• Joe Eagar

            Do you have any idea what the liberal press sounds like to working-class Americans? It sounds like a cartel of organized hate groups. Of course people are going to buy statements like “the press is the enemy”; to nonelite whites, the press *is* their enemy. Just look at this Politico article: http://www.politico.com/story/2017/03/boycotthawaii-social-media-liberals-236181

            “‘I can guarantee you half the people who want to #BoycottHawaii have never traveled further than their local WalMart,’ sneered a popular account dedicated to impeaching Trump.”

          • FriendlyGoat

            Saturday Night Live in the past had a recurring character named Girl You Wish You Hadn’t Started a Conversation With At A Party. She was a master of raising completely disjointed strings of nonsense and drawing gazes of bemusement and understated astonishment from Seth Meyers who was supposedly interviewing her. You are striking me as a conservative version of her. I’ll be Seth. This my reply to all three messages you sent me in the last hour or two.

          • Joe Eagar

            Gaslighting: the go to tactic for entitled snobs. How disappointing.

          • FriendlyGoat

            You are simply sending me an onslaught of right-wing talking points on miscellaneous subjects —–some of which are rather off the wall. I think you are actually smarter than what you’re doing with me, okay? We need to get on that level or skip it.

          • Joe Eagar

            This is what I hate about liberals. You habitually the dismiss other people’s concerns and experiences as right-wing propaganda.

            You could entertain the thought–oh no!–that maybe I mean what I say. Perhaps I didn’t read this stuff on a far-right blog. Perhaps reality isn’t so comforting for me as it is for you.

            Have you ever thought that, just maybe, some people spout “right-wing talking points” because it reflects their own experiences, not because they heard it on Fox News?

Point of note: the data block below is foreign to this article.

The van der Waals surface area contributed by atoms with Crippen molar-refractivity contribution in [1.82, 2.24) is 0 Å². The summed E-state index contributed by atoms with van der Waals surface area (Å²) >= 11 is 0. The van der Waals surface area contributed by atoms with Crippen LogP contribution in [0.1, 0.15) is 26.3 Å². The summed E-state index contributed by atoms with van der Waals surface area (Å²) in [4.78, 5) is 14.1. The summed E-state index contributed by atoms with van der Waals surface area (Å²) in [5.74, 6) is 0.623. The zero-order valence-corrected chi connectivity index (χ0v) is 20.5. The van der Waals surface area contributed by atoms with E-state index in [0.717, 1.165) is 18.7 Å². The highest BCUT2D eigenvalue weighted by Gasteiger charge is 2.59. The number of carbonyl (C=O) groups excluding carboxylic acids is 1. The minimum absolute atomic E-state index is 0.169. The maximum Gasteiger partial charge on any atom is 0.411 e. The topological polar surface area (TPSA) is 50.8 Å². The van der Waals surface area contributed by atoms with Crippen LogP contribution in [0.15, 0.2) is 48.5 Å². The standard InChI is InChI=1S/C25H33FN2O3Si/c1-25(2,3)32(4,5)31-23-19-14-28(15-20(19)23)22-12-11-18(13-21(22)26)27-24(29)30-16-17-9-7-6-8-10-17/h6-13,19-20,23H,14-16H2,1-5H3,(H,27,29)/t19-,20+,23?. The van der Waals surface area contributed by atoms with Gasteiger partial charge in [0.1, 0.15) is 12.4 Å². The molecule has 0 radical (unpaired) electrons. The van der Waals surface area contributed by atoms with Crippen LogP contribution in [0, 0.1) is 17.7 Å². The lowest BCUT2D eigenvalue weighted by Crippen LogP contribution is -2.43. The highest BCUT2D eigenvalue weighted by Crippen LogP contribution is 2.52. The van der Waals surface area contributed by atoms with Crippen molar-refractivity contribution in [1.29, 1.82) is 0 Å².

• FriendlyGoat

            Sorry, but “The Press is the enemy” strikes me as one of those things which only goes around via repetition. It is such an utterly absurd thing for anyone in a free country to say, one can only assume that no one says it unless they are just parroting something heard elsewhere.

          • Joe Eagar

            Try saying that after waking up one morning to discover half a million poor white people have died over the past fifteen years, a public health disaster that went unreported for all that time. Fifteen years is an awful long time for a “free press” to ignore the plight of so many struggling people.

          • FriendlyGoat

            Send letters to the editor to ask for what you want covered. Don’t ask me to despise a free press in a free country. You had your highly questionable talk radio and Fox. We also have several other networks and papers. The whole of it is NOT “our enemy”.

          • Joe Eagar

            Really? Where do the de facto speech codes we all live by come from? Who promulgates them? What institution most contributes to spreading fear among middle-class-and-below Americans? Why, it’s the press! I’ll even admit it isn’t a partisan thing. I’ve always loathed Fox News almost as much as MSNBC.

          • FriendlyGoat

            Well, I’m glad you don’t care for Fox and I don’t watch either it or MSNBC because I ditched cable six years ago. PBS is the best television we have for News or anything else, and, of course, your side is trying to either kill it or ruin it.

            As for de facto speech codes, you are at complete liberty to go about your workplace, your shopping locations, your kids events, your social occasions saying absolutely anything that does not get you into some kind of trouble at those places. Lester Holt will NOT be there to monitor or coach you.

          • Joe Eagar

            Really? Because that’s not how most of us feel. The biggest issue in America today is probably nonelite white civil rights. Do you have any idea how big of a taboo that is, even today, and how frightening it was five years ago?

            Besides, you people are always saying that hateful rhetoric has consequences for the victims. If that’s true of right-wing attacks on minorities, why isn’t it true of left-wing attacks on white people?

            Eh?

          • FriendlyGoat

            I’m a white person. I am retired and “okay” but neither rich nor elite. I don’t feel oppressed, limited, discriminated against, tread upon, over-run or persecuted. I don’t feel that blacks, browns, immigrants, Muslims, gays, transgenders, feminists, tree-huggers, or socialists are “doing anything” nefarious to me. What on earth are you talking about with nonelite white civil rights?

          • Joe Eagar

            “I am white and not mistreated, therefore no white person is mistreated” is frankly offensive, and shockingly uneducated.

            It comes across as bullying, more gaslighting. I find it deeply offensive.

          • FriendlyGoat